“Ethan Beard, an early Android development executive told the author that “We knew that Apple was going to announce a phone. Everyone knew that. We just didn’t think it would be that good.” An unnamed Android engineer even went as far as to say their work on Android looked awful when compared to the iPhone: “What we had looked so … nineties.””
“What would the Android Gruber write about? There are of course Android writers out there, but they mostly cover the latest greatest phone or compare feature sets. They never really put things into context with the overall philosophy of the platform like Gruber does with Apple, because there is no overall philosophy.”
— Linus Edwards on why the Android ecosystem lacks an astute observer and commentator like John Gruber.
“In terms of install base, a computing category that did not exist six years ago has come to overtake one that has been around for 38 years.”

Horace Dediu on Intel and the decline of PC sales.

Read More: The PC Calamity

“Google knew what it was doing when it made and marketed Android as an “open” system. It surely anticipated forks by handset makers as a manageable risk as long as Google kept advancing the system. But I wonder if it expected something like Facebook Home: an inside-out heist, made by a company after the same exact user data and advertisers Google is after.”
— Matt Drance
“A phone using Google AND Facebook technology? A privacy dream come true!”

Kontra responds to Facebook To Reveal “Home On Android” Sources Say Is A Modified OS On HTC At 4/4 Event story:

Google supposedly built the “OPEN” Android ecosystem to counter iOS’ rise and now they’ve given rise to a monster that threatens to bite the hand that is feeding it. Do i feel sorry for Google? Hell, No. 

P.S. Some of Google’s apps on iOS are massively popular and they are prolific revenue generators for the company. Isn’t that a bit ironic? 

“A year ago this month, Schmidt dropped two whoppers on us, saying that developers would ship first for Android and that most televisions would include Google TV by mid-2012. Much like the Mayan apocalypse, we’re still waiting for those to come to fruition.”
The Macalope
“The only ones associated with Android who make any real money is Samsung and, ironically, Microsoft.”
— Prasad Naik (a.k.a. Krazyfrog) nails it.

Google to Acer: Open isn’t really Open.

Jon Brodkin of Ars Technica on Why Google arm-twisted Acer:

In a statement sent to Ars tonight, Google said that Acer signed away its rights to make Android-like phones not blessed by Google when it joined the Open Handset Alliance, a consortium designed to promote Android and create “greater openness in the mobile ecosystem.”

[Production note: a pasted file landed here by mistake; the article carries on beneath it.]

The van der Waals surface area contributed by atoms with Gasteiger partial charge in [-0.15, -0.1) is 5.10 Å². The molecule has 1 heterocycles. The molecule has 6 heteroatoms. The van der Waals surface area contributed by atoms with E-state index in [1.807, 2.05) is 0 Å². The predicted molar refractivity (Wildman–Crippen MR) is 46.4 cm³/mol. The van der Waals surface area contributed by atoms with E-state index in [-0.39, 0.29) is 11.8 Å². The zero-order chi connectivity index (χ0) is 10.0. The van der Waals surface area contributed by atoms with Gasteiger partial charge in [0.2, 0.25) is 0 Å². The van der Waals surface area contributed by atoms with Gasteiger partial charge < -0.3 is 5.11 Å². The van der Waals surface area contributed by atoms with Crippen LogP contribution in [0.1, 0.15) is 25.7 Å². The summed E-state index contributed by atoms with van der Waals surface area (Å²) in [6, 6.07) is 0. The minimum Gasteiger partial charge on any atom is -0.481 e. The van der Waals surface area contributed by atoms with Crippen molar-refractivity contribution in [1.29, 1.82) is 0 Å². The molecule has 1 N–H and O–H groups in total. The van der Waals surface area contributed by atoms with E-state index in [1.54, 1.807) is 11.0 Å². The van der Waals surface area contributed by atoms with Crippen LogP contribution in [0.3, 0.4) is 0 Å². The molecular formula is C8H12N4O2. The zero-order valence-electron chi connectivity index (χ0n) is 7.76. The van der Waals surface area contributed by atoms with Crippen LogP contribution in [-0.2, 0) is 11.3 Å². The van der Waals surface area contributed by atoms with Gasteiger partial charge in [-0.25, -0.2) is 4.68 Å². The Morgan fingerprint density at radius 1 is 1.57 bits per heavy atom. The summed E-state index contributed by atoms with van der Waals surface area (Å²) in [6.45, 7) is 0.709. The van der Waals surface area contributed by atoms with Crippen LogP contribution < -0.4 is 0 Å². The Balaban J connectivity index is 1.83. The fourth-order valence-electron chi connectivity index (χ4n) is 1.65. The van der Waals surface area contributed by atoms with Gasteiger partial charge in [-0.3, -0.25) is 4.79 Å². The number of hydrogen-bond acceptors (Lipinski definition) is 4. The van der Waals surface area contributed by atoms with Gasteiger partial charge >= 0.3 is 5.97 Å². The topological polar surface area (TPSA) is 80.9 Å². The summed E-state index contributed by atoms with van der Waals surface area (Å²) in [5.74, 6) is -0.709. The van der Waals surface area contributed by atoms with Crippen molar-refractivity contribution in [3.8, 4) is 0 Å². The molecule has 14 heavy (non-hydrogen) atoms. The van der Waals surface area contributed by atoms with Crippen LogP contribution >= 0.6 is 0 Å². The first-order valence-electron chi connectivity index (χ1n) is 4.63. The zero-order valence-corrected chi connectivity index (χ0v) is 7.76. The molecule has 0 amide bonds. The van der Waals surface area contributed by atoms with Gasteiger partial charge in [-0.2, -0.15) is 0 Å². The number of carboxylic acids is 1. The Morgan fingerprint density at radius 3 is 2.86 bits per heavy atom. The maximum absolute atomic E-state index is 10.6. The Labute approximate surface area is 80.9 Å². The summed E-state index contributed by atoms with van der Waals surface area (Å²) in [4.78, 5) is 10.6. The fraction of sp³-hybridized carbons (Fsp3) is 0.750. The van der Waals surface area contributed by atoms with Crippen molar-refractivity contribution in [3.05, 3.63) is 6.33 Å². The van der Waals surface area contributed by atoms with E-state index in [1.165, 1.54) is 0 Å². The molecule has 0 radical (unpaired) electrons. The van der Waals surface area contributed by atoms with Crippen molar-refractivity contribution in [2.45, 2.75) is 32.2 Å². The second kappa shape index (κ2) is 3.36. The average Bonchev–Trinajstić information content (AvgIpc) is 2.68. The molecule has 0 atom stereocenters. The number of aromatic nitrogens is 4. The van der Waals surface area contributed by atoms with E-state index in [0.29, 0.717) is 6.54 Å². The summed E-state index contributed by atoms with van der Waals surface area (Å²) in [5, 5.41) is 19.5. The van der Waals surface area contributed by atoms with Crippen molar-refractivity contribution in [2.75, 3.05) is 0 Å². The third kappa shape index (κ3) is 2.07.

And MG Siegler Calls spade a spade:

Google is giving a whole new meaning to the word “Open”. 


Further Reading: 

Google just dropped an Android-shaped bomb in China [Updated]

What Is The One True Android & How “Open” Is It?

“Androiders are also the ones that are constantly yelling that the patent system is broken because Apple is allowed to patent everything under the sun. Really now – then why is it that Samsung was the number two patent filer in the world in 2011 while Apple ranked thirty-ninth? Isn’t Samsung trying to protect their ideas like Apple is? Of course they are and that’s why I call the core die-hard Android fans the Tea Partiers of the tech industry. Facts just don’t seem to matter. It’s really all about senseless anger and wacky arguments: The louder, the better!”
— Jack Purcher of Patently Apple Nails it!

Here’s Why Samsung Should be Scared About Google’s Hardware Plans

Horace Dediu

Also noteworthy is that almost all the value from the Android ecosystem is concentrated in Samsung. I did not include Google in this analysis since its mobile is so small as to be not visible in its accounting. A separate analysis of Android economics shows that Google’s benefit from the platform is modest. In contrast, Samsung, and Samsung alone, is benefitting greatly. It could even be said that today Samsung is the only Android profit engine.

Samsung has the most to lose when Google decides to ditch the modular approach. It is not a matter of if Google plans to do hardware, it is just a question of when. That is one thing that would keep me awake at night if i was Samsung’s CEO. Samsung’s biggest worry is Google itself.